The Voice Cafe Blog

The Voice Cafe offers one-to-one online training via Skype as well as an Audio Study Zone, an access based audio learning resource and can be used either on its own, or as a supplement to online one-to-one lessons.

Learning an accent as a non-native speaker

So what does it take to learn an accent as a non-native speaker?

When we hear new sound patterns in an accent or language, we subconsciously categorize them with our own familiar native accent at least initially, and try to produce them as such. The ability to perceive new sounds as they really are instead of as we perceive them to be depends very much on the individual and whether they have “musical ears”. Thorough ear training is the first step. As well as pronouncing the phonological sounds, rhythm and intonation also play a massive part in the character of one's speech.

Rhythmically, English is a stress-timed language, whereby native speakers ‘stretch’ some syllables and reduce others. If the learner’s accent comes from a different system of rhythm, for example a language like Japanese and Mandarin Chinese (whereby different tones affect the meaning of words), or a syllable timed language like French, Indian and Brazilian Portuguese (which distribute rhythm very equally over all syllables) this will subsequently affect the rhythm when speaking English, or likewise of a native English speaker learning their language/accent.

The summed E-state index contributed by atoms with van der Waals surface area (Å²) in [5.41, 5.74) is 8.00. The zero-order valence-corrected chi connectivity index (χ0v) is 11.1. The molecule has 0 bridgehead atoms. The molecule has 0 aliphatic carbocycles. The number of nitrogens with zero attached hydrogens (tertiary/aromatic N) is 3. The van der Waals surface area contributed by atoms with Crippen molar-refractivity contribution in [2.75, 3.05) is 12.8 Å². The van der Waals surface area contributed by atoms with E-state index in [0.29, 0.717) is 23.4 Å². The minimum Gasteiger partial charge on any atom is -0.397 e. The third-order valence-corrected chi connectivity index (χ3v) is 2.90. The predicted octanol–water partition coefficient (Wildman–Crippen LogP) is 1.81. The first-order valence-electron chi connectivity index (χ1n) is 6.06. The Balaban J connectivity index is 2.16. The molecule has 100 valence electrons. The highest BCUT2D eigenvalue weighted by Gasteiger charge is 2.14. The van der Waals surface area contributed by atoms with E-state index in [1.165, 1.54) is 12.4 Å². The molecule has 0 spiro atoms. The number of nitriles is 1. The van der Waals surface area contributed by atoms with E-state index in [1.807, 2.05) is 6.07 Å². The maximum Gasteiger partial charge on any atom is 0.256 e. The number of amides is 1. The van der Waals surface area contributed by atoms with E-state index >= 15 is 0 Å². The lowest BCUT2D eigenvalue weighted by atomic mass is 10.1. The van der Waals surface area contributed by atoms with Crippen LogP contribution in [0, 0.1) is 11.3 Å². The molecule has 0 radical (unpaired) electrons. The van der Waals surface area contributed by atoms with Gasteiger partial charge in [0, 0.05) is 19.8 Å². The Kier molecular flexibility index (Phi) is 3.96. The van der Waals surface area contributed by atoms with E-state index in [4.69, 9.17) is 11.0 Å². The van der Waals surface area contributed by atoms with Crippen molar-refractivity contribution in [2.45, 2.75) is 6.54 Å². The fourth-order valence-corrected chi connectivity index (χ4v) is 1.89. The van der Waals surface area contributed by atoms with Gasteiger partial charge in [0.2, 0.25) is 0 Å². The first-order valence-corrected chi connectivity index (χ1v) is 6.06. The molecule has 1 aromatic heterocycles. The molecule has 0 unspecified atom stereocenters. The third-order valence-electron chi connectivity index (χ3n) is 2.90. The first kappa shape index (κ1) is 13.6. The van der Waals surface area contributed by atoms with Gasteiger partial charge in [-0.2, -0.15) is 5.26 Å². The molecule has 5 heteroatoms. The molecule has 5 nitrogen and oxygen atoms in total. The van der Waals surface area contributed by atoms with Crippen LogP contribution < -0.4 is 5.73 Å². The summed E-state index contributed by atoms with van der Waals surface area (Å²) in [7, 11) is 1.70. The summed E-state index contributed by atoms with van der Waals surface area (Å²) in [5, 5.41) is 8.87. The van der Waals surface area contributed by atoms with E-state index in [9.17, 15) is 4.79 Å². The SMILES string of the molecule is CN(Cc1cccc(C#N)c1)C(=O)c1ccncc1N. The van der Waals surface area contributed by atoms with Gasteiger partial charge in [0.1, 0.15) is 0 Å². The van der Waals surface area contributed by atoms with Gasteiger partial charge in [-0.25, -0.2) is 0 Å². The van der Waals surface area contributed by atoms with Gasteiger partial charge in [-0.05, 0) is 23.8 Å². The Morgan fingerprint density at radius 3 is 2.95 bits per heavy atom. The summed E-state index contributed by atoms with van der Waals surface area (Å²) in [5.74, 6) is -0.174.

You can listen here to a short sample in English of two native stress-timed accents, British and American English, then two syllable-timed language speakers from France and India speaking English, and hear how the rhythm of syllable-timing effects speech rhythm when transferred to English.

A further challenge facing a non-native learner can be that the student is constantly jumping back into their own language and therefore accent, which affects placement, rhythm and certain sounds, the extent of which depends on the individual. So overall, for anyone wanting to master a non-native accent it takes patience and time to commit to distinguishing your own natural speech patterns from those of the the new accent by listening, finding the rhythmical and tonal nuances, then incorporating them into your subconscious speech reflex with very regular practise. And as the age old saying goes "practice makes perfect.

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